By Dale Leatherman, Associate Editor for TravelGolf.com
|To fully appreciate the beauty of Barbados'
Royal Westmoreland course, play it late in the day. That's when Robert Trent Jones Jr.'s
Caribbean creation looks as if the designer worked with oils on canvas rather than stone,
grasses and water on an old sugar plantation and rock quarry.
The course, which opened in 1995, occupies a canyon-riddled plateau 200 to 300 feet above sea level on the island's west coast. Come afternoon, shadows deepen in the ravines, then edge into cloverleaf bunkers and bring mounds and swales into sharp definition. In contrast to smooth green fairways, tall brown feather grass ripples in the prevailing trade wind. Flowering shrubs and trees provide bright spots of orange, red and yellow.
Like make-up artfully applied, Jones' work has brought out the land's best features. Nature does the rest, closing each sunny day with a sunset show of oranges, purples and magentas behind luminous clouds. Chance adds one more artistic touch, a white triangle of sail on the smooth blue of the Caribbean.
Breathtaking, yes, but beneath the beauty of Royal Westmoreland lies a beast of a golfing challenge. There are many long carries over inhospitable terrain and that pretty feather grass gobbles errant shots. There's not an abundance of water, but where it is, it counts. Wind is a constant, invisible hazard, and of whimsical velocity. Fortunately, the designer placed four or more tee boxes on each hole to allow players to adjust the challenge to their pleasure.
Time it right and you'll finish your round in time to catch the last of the sunset on the clubhouse terrace over a bottle of locally brewed Banks beer. There, conversation often turns to signature holes. There isn't one -- but there could be half a dozen.
The par threes, for instance, are four of the best short holes in the Caribbean. The third hole plays toward the ocean, dropping 171 yards to a greased-lightning green perched on the edge of a cliff and fronted by rock outcroppings and sand bunkers. It's the "Monkey Table" hole, taking its name from the gallery of monkeys who gather to watch humans at play.
After the first five holes, the route turns away from the ocean, and quarry pits provide challenge and visual impact. One of these is the sixth, a likely signature hole. The "Hermit Hole" takes its name from a recluse who was discovered living in an abandoned cement mixer during the course construction. The 327-yard par four doglegs to an elevated, sloping green surrounded on three sides by high quarry walls. It's the shortest par four on the course, but by no means a pushover.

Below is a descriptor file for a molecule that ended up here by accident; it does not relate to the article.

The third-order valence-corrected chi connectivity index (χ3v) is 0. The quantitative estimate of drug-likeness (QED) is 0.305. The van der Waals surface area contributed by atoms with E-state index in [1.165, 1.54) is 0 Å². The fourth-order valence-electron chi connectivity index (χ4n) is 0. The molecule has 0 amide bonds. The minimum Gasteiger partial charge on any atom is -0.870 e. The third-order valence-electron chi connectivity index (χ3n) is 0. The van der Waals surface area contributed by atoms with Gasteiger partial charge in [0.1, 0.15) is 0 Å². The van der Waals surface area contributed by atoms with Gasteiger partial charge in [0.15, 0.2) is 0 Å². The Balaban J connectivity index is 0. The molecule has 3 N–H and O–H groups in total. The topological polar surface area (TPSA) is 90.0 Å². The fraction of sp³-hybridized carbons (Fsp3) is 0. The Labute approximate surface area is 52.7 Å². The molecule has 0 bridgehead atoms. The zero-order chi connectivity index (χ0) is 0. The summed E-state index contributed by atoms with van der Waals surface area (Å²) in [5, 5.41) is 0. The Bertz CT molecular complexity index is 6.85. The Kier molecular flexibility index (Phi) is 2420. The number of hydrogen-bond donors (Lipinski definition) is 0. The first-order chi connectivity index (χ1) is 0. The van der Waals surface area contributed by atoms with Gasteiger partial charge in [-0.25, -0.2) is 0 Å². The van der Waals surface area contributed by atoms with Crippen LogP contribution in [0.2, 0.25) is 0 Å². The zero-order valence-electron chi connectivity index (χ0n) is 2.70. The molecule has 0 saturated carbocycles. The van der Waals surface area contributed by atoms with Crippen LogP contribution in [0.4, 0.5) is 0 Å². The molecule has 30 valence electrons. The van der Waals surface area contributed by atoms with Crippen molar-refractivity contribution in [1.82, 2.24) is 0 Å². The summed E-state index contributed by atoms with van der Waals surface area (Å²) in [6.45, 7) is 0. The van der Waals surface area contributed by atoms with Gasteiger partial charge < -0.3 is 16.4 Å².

The seventh hole, another devilish par three, calls for a 161-yard carry across a water-filled quarry pit to a shallow green sloping right to left, with the wind. It cost $50,000 to seal the porous bottom so that water would stay in the quarry, and, as one Brit said, "it's worth every cent."
The winsome front nine leads to a daunting back nine. Positioned high on a ridge, the second act opens with a par four doglegging from a high tee along a deep ravine. This insidious gully comes into play on three more holes. On the par-three, 198-yard twelfth hole, a direct shot to the pin means braving the void.
The par-three fifteenth hole is the most scenic shot on the back nine. The tee is cut into the slope of the ridge, with a 209-yard carry across jungle-like rough to a green protected on the front and side by the omnipresent ravine. This gorge flanks the par-four, 451-yard eighteenth hole, then cuts across the fairway 20 or 30 yards from a paltry green. The fourth-ranked finishing hole drops like a ski slope toward the white, sail-like roof of the clubhouse. Ocean fills the horizon.
There can be no doubt that Jones is as at home in the Caribbean as his father, who designed many island classics. With big bucks and modern technology at his command, the son has created four terrific island courses in recent years -- Four Seasons Nevis, Aruba's Tierra del Sol, the Reef Course on Grand Bahama Island, and Royal Westmoreland.
But only Royal Westmoreland has the unique British/Bajan flavor of Barbados, an island strongly loyal to the Crown since the 1600s, yet softened by sea and sun. The golf club, too, is impeccably British, but with island warmth. The open-air restaurant is hospitable, with excellent food and service.
Like Barbados, Royal Westmoreland targets a decidedly upscale, predominately British market (though Americans such as Kevin Costner, Phil Donahue, Whitney Houston, former Vice-President Dan Quayle and former President Ronald Reagan have had no trouble finding the island).
Greens Fees: $75-$140 for villa renters, $100-$190 for visitors
The above article and photos are reproduced here with the kind permission of TravelGolf.com.
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